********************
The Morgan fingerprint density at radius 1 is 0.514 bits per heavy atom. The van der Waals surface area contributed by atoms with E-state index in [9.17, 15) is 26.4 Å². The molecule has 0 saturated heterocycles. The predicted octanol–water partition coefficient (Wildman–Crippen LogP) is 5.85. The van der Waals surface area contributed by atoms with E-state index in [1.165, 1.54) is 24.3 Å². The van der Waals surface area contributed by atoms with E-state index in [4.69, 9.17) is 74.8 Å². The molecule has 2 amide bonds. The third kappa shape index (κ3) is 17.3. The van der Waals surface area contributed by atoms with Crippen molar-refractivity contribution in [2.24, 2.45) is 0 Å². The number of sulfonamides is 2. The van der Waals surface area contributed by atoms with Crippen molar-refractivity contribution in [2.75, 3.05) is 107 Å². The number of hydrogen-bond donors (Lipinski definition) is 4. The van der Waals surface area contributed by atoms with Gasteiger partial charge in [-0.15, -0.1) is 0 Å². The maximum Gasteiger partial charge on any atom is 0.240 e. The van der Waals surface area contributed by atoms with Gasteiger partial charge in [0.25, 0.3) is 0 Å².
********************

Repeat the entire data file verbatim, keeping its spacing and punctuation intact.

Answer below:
The Morgan fingerprint density at radius 1 is 0.514 bits per heavy atom. The van der Waals surface area contributed by atoms with E-state index in [9.17, 15) is 26.4 Å². The molecule has 0 saturated heterocycles. The predicted octanol–water partition coefficient (Wildman–Crippen LogP) is 5.85. The van der Waals surface area contributed by atoms with E-state index in [1.165, 1.54) is 24.3 Å². The van der Waals surface area contributed by atoms with E-state index in [4.69, 9.17) is 74.8 Å². The molecule has 2 amide bonds. The third kappa shape index (κ3) is 17.3. The van der Waals surface area contributed by atoms with Crippen molar-refractivity contribution in [2.24, 2.45) is 0 Å². The number of sulfonamides is 2. The van der Waals surface area contributed by atoms with Crippen molar-refractivity contribution in [2.75, 3.05) is 107 Å². The number of hydrogen-bond donors (Lipinski definition) is 4. The van der Waals surface area contributed by atoms with Gasteiger partial charge in [-0.15, -0.1) is 0 Å². The maximum Gasteiger partial charge on any atom is 0.240 e. The van der Waals surface area contributed by atoms with Gasteiger partial charge in [0.25, 0.3) is 0 Å².